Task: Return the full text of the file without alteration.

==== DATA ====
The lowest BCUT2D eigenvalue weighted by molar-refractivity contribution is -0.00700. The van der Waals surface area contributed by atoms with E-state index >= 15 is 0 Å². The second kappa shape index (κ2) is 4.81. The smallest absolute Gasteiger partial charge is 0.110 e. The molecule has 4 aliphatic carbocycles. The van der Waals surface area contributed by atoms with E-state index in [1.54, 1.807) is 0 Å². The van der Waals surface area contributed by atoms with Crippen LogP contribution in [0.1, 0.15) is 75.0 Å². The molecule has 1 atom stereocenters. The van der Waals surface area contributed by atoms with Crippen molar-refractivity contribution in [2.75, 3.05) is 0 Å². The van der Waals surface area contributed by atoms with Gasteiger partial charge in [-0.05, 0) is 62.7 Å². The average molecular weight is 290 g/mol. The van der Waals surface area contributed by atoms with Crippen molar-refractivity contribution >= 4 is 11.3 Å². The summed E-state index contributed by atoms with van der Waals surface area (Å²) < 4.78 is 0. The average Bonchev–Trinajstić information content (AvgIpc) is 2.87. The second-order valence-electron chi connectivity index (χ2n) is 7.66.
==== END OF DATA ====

The lowest BCUT2D eigenvalue weighted by molar-refractivity contribution is -0.00700. The van der Waals surface area contributed by atoms with E-state index >= 15 is 0 Å². The second kappa shape index (κ2) is 4.81. The smallest absolute Gasteiger partial charge is 0.110 e. The molecule has 4 aliphatic carbocycles. The van der Waals surface area contributed by atoms with E-state index in [1.54, 1.807) is 0 Å². The van der Waals surface area contributed by atoms with Crippen LogP contribution in [0.1, 0.15) is 75.0 Å². The molecule has 1 atom stereocenters. The van der Waals surface area contributed by atoms with Crippen molar-refractivity contribution in [2.75, 3.05) is 0 Å². The van der Waals surface area contributed by atoms with Gasteiger partial charge in [-0.05, 0) is 62.7 Å². The average molecular weight is 290 g/mol. The van der Waals surface area contributed by atoms with Crippen molar-refractivity contribution >= 4 is 11.3 Å². The summed E-state index contributed by atoms with van der Waals surface area (Å²) < 4.78 is 0. The average Bonchev–Trinajstić information content (AvgIpc) is 2.87. The second-order valence-electron chi connectivity index (χ2n) is 7.66.